Vladimir Putin is merely posing as a lieutenant colonel.
The Russian president also oversaw war crimes in Chechnya and helped frame a prosecutor-general to derail a probe into massive Kremlin corruption.
These are some of the claims made by Oleg Kalugin, a former high-ranking KGB officer and fierce critic of Putin in an interview with RFE/RL.
According to Kalugin, Putin was "just a major" in the KGB, which he resigned from in 1991. "He could have become a lieutenant colonel a year later but he didn't," he tells RFE/RL.
Kalugin, who lives in the United States and has been sentenced by Russia to 15 years in prison for treason, says Putin's 1998 appointment as director of the KGB's main successor agency, the Federal Security Service (FSB), actually violated guidelines stipulating that only a general can hold this post.
He also confirms speculation that the FSB was behind a sex-tape scandal that ended the career of Yury Skuratov, Russia's combative prosecutor-general in the late 1990s.
Kalugin says Skuratov was framed to prevent him from further investigating corrupt deals believed to have been conducted by former Russian President Boris Yeltsin, the man who brought Putin to power, and his close entourage -- including his own daughters.
"It was a special FSB operation to discredit an official with the help of a video featuring a person who resembled the prosecutor-general," he says, referring to a controversial 1999 video showing a man purported to be Skuratov in bed with prostitutes.
In his interview, Kalugin also names two alleged former KGB collaborators: firebrand nationalist politician Vladimir Zhirinovsky and late Patriarch Aleksii, the former head of the powerful Russian Orthodox Church.
He says that he personally knew Aleksii and that the cleric had admitted to him his Soviet-era ties with the secret services, arguing it had been the only way to save the church at the time.
Kalugin also looks back on one of the 20th century's most brazen assassinations, the killing of Bulgarian writer and dissident Georgi Markov in London in the midst of the Cold War.
Markov was a prominent playwright and journalist who fled Bulgaria in 1969, and criticized the Bulgarian communist government in a series of reports for the BBC and Radio Free Europe between 1975 and 1978 that many Bulgarians listened to in secret.
Kalugin says that Markov was killed by the Bulgarian secret services and that Yury Andropov, who then headed the Soviet KGB, gave the green light for the assassination.
Markov, who was living in political exile in the British capital, was poisoned with the tip of an umbrella as he waited for a bus on Waterloo Bridge in September 1978.
He died four days later, aged 49, leaving behind a wife and a 2-year-old daughter.
Kalugin claims Andropov initially planned to reject the Bulgarian security service's request for assistance in the killing. According to him, Andropov relented only because a refusal could have hurt Moscow's clout within the Bulgarian intelligence agency.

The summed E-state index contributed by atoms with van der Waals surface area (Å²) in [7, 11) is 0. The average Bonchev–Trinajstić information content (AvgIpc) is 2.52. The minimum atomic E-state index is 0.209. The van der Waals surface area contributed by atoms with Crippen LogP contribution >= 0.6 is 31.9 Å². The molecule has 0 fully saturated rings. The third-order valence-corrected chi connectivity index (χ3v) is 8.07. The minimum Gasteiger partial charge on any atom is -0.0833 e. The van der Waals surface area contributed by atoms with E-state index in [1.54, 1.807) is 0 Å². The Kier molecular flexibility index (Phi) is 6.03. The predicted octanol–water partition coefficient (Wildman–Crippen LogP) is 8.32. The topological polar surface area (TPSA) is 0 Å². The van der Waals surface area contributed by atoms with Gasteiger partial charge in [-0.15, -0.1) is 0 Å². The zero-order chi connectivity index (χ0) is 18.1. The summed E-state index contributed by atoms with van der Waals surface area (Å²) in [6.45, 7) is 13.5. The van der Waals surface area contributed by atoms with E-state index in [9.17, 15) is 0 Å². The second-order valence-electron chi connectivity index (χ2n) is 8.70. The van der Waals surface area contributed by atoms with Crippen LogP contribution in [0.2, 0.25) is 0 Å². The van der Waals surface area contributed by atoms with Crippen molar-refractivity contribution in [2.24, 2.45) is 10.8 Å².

He says the KGB only aided its Bulgarian colleagues, with Andropov formally barring his subordinates from directly taking part in the assassination. "Through the KGB laboratory we transferred the poison that was then used in the umbrella," Kalugin says. "There was literally a milligram of poison, a small drop of ricin placed in a capsule at the tip of the umbrella. When the umbrella opened, it flew off at a distance of 3-5 meters, which is enough to prick someone."
Kalugin was detained in London in 1993 and questioned about the assassination. He was released without charge.
Markov's killers were never brought to justice.
Killed For Exposing Putin?
Incidentally, Kalugin is also connected to the case of Aleksandr Litvinenko, the former FSB officer who died in London in November 2006 after drinking tea laced with radioactive polonium-210.
Kalugin believes Litvinenko was killed by the FSB for disclosing what he describes as "uncomely aspects" of Putin's private life.
He says he had warned Litvinenko about the dangers of making such details public. "I called him when he was in London and told him he shouldn't be writing things about [Putin's] private life," he says. "Then he died, my warning had come too late."
The incident has not deterred Kalugin from openly criticizing Putin and his policies.
The two men have exchanged acerbic barbs, with Kalugin branding the Russian leader a "deadbeat" and a "war criminal" for sanctioning the atrocities perpetrated by Russian forces during the second Chechen War.
Asked whether he is not afraid of meeting the fate of Markov and Litvinenko, Kalugin claims to be protected by influential friends in Putin's close circle.
But there is one topic that he intends to keep under wraps for his own safety: Putin's shadowy private life. "When I'm asked about Putin," he says, "I answer, 'Ask his wife, he spent 30 years with her.'"